A. Forum Application
In BC, the factors that a court must consider on an application for forum non conveniens are stipulated in subsection 11(2) of the Court Jurisdiction and Proceedings Transfer Act (“CJPTA”). They include:
- The comparative convenience and expense for the parties and witnesses when litigating in the alternative court;
- The law to be applied;
- Enforcement; and
- The fair and efficient working of the Canadian legal system as a whole.
Accordingly, Nevsun needed to prove that Eritrea was a “clearly more appropriate forum” and that it would result in justice for the parties. After reviewing expert testimony from both parties on Eritrea’s judicial system, evaluating potential procedural barriers for the plaintiffs, and undertaking an extensive analysis of the s. 11(2) factors, Justice Abrioux found that the plaintiffs would face severe barriers to justice in Eritrea. Particularly persuasive was the evidence about the integrity of the Eritrean judicial system, leading the Court to conclude that it is not independent and does not have a constitution or functioning legislature, nor does it recognize international human rights stemming from customary international law.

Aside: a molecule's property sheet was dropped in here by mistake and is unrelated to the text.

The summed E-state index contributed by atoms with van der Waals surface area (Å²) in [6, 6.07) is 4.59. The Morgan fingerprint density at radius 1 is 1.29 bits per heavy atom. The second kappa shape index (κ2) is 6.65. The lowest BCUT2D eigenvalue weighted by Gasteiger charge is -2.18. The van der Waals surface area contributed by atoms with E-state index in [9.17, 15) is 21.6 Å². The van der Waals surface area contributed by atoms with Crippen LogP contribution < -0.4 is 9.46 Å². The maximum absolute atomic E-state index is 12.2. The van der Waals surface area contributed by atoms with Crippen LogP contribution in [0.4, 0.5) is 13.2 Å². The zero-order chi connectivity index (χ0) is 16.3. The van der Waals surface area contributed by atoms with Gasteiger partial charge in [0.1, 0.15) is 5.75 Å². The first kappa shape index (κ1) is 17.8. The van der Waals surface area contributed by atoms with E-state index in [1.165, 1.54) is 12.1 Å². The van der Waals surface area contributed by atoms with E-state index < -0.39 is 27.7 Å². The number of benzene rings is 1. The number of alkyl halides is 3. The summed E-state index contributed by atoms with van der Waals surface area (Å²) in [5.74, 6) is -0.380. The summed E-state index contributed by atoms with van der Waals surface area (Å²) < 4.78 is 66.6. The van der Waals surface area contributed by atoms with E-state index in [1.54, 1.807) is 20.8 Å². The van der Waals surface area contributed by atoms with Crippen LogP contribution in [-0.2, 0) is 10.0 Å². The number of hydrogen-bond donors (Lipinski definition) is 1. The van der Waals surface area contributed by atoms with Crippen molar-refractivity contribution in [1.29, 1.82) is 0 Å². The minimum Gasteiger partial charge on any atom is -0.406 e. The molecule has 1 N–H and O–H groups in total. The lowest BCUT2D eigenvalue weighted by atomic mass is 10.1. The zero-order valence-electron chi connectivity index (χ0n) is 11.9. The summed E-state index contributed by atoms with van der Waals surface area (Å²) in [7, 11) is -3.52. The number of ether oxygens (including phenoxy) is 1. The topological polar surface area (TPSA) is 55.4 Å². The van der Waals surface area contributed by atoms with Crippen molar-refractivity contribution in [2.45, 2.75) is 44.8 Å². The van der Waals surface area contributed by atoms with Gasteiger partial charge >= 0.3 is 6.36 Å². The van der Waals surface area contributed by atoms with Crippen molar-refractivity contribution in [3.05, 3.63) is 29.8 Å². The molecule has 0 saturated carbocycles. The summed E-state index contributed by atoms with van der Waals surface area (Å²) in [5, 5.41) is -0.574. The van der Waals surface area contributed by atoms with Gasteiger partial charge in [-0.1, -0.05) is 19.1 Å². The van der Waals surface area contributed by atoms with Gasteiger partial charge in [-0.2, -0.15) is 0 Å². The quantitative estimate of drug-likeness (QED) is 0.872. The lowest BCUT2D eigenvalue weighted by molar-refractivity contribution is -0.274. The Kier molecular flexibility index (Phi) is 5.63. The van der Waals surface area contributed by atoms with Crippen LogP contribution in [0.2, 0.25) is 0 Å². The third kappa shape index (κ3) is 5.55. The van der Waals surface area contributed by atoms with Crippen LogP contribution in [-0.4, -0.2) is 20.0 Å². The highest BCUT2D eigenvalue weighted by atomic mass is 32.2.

While the forum application in this case can be seen as a victory, it is a small one given that Eritrea has been labelled a rogue state by the UN Human Rights Council. According to the Council’s Report, the Eritrean government has committed widespread and gross human rights violations, some even constituting crimes against humanity. The Report describes conditions of indefinite forced labour, noting that attempts at democracy and the rule of law have been aggressively suppressed
B. Act of State Doctrine